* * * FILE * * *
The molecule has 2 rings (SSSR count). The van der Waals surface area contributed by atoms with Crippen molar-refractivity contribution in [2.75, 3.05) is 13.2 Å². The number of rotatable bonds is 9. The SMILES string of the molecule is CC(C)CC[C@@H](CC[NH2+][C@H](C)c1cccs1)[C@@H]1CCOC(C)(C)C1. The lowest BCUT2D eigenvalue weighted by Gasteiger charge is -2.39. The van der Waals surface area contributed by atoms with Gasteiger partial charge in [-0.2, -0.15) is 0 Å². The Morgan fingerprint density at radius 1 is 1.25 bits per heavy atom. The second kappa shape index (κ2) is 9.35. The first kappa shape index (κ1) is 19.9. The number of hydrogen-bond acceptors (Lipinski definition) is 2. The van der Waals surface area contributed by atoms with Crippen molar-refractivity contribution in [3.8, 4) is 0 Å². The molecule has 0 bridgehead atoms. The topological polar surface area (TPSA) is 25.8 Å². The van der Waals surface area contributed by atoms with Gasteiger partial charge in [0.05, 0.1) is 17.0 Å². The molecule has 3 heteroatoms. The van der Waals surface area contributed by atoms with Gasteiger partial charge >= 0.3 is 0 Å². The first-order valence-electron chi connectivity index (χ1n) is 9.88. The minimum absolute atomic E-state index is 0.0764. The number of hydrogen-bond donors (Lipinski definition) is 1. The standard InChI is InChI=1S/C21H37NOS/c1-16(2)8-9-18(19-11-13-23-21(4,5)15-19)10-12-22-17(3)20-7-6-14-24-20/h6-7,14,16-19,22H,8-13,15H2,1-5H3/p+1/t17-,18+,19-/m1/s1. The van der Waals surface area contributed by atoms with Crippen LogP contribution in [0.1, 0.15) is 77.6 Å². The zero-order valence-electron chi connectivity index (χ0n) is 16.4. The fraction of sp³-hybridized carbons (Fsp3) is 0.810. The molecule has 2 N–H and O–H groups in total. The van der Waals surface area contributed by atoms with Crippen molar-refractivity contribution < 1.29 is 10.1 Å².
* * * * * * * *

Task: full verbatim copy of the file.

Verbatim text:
The molecule has 2 rings (SSSR count). The van der Waals surface area contributed by atoms with Crippen molar-refractivity contribution in [2.75, 3.05) is 13.2 Å². The number of rotatable bonds is 9. The SMILES string of the molecule is CC(C)CC[C@@H](CC[NH2+][C@H](C)c1cccs1)[C@@H]1CCOC(C)(C)C1. The lowest BCUT2D eigenvalue weighted by Gasteiger charge is -2.39. The van der Waals surface area contributed by atoms with Gasteiger partial charge in [-0.2, -0.15) is 0 Å². The Morgan fingerprint density at radius 1 is 1.25 bits per heavy atom. The second kappa shape index (κ2) is 9.35. The first kappa shape index (κ1) is 19.9. The number of hydrogen-bond acceptors (Lipinski definition) is 2. The van der Waals surface area contributed by atoms with Crippen molar-refractivity contribution in [3.8, 4) is 0 Å². The molecule has 0 bridgehead atoms. The topological polar surface area (TPSA) is 25.8 Å². The van der Waals surface area contributed by atoms with Gasteiger partial charge in [0.05, 0.1) is 17.0 Å². The molecule has 3 heteroatoms. The van der Waals surface area contributed by atoms with Gasteiger partial charge >= 0.3 is 0 Å². The first-order valence-electron chi connectivity index (χ1n) is 9.88. The minimum absolute atomic E-state index is 0.0764. The number of hydrogen-bond donors (Lipinski definition) is 1. The standard InChI is InChI=1S/C21H37NOS/c1-16(2)8-9-18(19-11-13-23-21(4,5)15-19)10-12-22-17(3)20-7-6-14-24-20/h6-7,14,16-19,22H,8-13,15H2,1-5H3/p+1/t17-,18+,19-/m1/s1. The van der Waals surface area contributed by atoms with Crippen LogP contribution in [0.1, 0.15) is 77.6 Å². The zero-order valence-electron chi connectivity index (χ0n) is 16.4. The fraction of sp³-hybridized carbons (Fsp3) is 0.810. The molecule has 2 N–H and O–H groups in total. The van der Waals surface area contributed by atoms with Crippen molar-refractivity contribution < 1.29 is 10.1 Å².